At the time of this writing, the TripleO-Ansible package we need is not in the released RDO repository. To pull the latest package, we'll configure the system using the trunk repositories. Under normal circumstances, you would be able to install the release rpm noted in the RDO documentation.
Create the repository file.
$ sudo curl https://trunk.rdoproject.org/centos7-master/current/delorean.repo -o /etc/yum.repos.d/delorean.repo
With the repository file in place, ensure that the repository is disabled by default.
$ sudo sed -i 's/enabled.*/enabled=0/' /etc/yum.repos.d/delorean.repo
Now install ansible, tripleo-ansible and python-netaddr. These packages provide the system everything needed to consume to the TripleO-Ansible roles, plugins, and playbooks.
$ sudo yum install --enablerepo=delorean tripleo-ansible python-netaddr https://releases.ansible.com/ansible/rpm/release/epel-7-x86_64/ansible-2.8.5-1.el7.ans.noarch.rpm
The above command installs a known good version of Ansible from the upstream Ansible releases repository. While this package URL is optional, it does provide a simple way to install a stable release of modern Ansible.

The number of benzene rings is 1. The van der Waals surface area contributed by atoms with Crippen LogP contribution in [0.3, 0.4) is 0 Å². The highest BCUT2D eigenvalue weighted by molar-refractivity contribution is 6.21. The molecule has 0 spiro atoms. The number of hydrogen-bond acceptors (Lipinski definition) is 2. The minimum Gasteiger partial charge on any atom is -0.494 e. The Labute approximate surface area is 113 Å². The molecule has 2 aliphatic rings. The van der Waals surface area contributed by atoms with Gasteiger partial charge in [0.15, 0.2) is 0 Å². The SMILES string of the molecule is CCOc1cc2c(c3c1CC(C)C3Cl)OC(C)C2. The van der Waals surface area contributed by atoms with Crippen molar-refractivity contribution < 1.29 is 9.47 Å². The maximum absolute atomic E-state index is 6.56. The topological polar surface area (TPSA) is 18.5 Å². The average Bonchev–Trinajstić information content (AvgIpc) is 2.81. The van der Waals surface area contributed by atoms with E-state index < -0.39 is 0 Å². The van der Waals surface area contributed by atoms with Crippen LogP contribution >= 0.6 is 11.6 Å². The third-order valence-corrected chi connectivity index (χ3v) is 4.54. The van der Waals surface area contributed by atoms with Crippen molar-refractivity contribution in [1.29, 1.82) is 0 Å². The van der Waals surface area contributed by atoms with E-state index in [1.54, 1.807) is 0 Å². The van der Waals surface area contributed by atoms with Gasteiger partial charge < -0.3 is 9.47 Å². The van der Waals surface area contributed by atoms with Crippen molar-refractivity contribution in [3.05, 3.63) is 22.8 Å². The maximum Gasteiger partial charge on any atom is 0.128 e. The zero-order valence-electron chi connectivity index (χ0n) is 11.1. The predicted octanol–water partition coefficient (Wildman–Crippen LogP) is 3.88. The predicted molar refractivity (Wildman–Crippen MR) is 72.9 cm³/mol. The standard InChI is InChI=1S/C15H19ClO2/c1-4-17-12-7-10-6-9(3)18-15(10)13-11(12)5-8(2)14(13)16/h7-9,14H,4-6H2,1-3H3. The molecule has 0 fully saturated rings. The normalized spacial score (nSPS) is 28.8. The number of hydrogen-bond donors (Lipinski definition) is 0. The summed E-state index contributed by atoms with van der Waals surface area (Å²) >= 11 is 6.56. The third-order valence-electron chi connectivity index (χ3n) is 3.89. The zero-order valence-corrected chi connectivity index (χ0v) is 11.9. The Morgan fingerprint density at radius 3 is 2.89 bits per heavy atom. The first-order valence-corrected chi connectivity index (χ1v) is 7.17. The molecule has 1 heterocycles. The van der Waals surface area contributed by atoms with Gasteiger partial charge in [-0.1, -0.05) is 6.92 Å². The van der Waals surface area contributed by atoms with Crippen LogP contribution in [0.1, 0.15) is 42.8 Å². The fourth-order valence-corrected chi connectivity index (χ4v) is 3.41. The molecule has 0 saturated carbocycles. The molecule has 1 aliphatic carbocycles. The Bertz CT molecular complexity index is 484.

With the packages installed, we're ready to get started:
- The role path is:
- The plugin path is:
- The built in playbook path is:
While the pathing is good to know, you, as an operator, do not need to do anything special to access the roles and plugins provided by the tripleo-ansible package. Everything is within the default Ansible search path, making it exceedingly simple to get started.
Building our first custom playbook
From within the users home folder we'll create our first playbook. This playbook will do the following:
- setup a secure tty environment
- setup sshd
- add kernel options
- load kernel modules
- implement firewall rules